Finding a low cost CO2 sensor has been a challenge.
Looking on digikey or element14, all of the commercial sensors start at $130 and go up from there...
Unlike all of the cheap MQ-series sensors, which cost <$10 each, the MG-811 CO2 sensor is around $40-50, requires a high impedence op-amp, and generally requires calibration. The MG-811 is a solid electrolyte sensor, so the base voltage can vary over time (however the change in voltage with CO2 concentration remains quite stable).
The better CO2 sensors are the NDIR type - Non-Dispersive Infrared Sensor.
These are generally quite stable over long periods without requiring re-calibration.
Searching for NDIR sensors, I found the MH-Z14 from Winsen Sensor. It operates from 5V, has PWM and Analog outputs, as well as a serial UART interface.
5V isn't suitable for the ESP8266 UART but level shifters could be used.
However, looking at the Winsen website, I also found the MH-Z19. Similar to the MH-Z14, it operates from 5V power, but has 3.3V signal levels. Perfect. Best of all, it's only $35!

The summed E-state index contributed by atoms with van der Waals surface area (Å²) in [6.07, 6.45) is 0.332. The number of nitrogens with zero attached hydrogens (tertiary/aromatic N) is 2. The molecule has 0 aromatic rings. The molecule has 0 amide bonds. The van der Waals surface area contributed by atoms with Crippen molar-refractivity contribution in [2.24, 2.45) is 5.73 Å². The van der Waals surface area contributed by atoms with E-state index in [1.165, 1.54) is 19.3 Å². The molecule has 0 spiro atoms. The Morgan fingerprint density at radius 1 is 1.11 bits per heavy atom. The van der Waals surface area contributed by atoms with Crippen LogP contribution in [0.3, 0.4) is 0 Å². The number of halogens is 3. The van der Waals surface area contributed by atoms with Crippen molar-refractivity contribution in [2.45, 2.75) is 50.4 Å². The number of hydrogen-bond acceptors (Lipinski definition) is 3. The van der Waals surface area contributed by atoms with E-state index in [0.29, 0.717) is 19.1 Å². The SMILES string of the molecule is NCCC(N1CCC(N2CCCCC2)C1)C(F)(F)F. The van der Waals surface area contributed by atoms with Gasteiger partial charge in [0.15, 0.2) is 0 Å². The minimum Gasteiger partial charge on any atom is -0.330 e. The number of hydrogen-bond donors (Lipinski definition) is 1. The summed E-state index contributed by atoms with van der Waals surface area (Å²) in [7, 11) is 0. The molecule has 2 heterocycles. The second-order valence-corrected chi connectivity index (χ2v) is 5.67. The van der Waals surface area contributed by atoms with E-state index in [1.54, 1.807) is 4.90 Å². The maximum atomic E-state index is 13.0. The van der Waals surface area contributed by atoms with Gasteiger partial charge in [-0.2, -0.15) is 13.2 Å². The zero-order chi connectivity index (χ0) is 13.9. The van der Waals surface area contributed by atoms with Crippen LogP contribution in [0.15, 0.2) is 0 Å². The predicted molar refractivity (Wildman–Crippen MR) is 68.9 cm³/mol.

The UART interface looks pretty simple. There are three commands: get reading, calibrate zero point and calibrate span. I have no idea what the span calibration does yet.
Data packet sent to get reading is 9 bytes in length. Fixed 0xFF start byte, sensor address (0x01 default), followed by command byte, then zero padded until the last byte which is a checksum value.
Returned data is: fixed 0xff start byte, command byte echo'd, Reading high byte, Reading low byte, 0x47 (fixed? not sure what this is), zero padding, checksum.
I've got one ordered, so will post more details once I get it up and running.